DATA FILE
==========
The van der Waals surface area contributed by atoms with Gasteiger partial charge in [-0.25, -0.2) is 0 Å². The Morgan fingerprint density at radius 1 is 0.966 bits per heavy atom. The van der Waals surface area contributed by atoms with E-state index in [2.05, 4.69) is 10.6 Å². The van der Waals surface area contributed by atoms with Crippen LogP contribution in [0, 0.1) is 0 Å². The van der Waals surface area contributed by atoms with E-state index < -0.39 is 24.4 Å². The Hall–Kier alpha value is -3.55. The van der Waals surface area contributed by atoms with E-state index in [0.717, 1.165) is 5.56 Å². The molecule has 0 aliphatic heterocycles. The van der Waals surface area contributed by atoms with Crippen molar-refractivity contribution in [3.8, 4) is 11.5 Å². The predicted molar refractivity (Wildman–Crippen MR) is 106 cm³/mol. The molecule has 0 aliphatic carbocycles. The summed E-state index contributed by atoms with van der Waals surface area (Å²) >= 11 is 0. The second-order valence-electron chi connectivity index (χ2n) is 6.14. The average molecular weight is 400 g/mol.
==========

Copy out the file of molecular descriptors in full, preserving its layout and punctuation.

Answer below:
The van der Waals surface area contributed by atoms with Gasteiger partial charge in [-0.25, -0.2) is 0 Å². The Morgan fingerprint density at radius 1 is 0.966 bits per heavy atom. The van der Waals surface area contributed by atoms with E-state index in [2.05, 4.69) is 10.6 Å². The van der Waals surface area contributed by atoms with Crippen LogP contribution in [0, 0.1) is 0 Å². The van der Waals surface area contributed by atoms with E-state index < -0.39 is 24.4 Å². The Hall–Kier alpha value is -3.55. The van der Waals surface area contributed by atoms with E-state index in [0.717, 1.165) is 5.56 Å². The molecule has 0 aliphatic heterocycles. The van der Waals surface area contributed by atoms with Crippen molar-refractivity contribution in [3.8, 4) is 11.5 Å². The predicted molar refractivity (Wildman–Crippen MR) is 106 cm³/mol. The molecule has 0 aliphatic carbocycles. The summed E-state index contributed by atoms with van der Waals surface area (Å²) >= 11 is 0. The second-order valence-electron chi connectivity index (χ2n) is 6.14. The average molecular weight is 400 g/mol.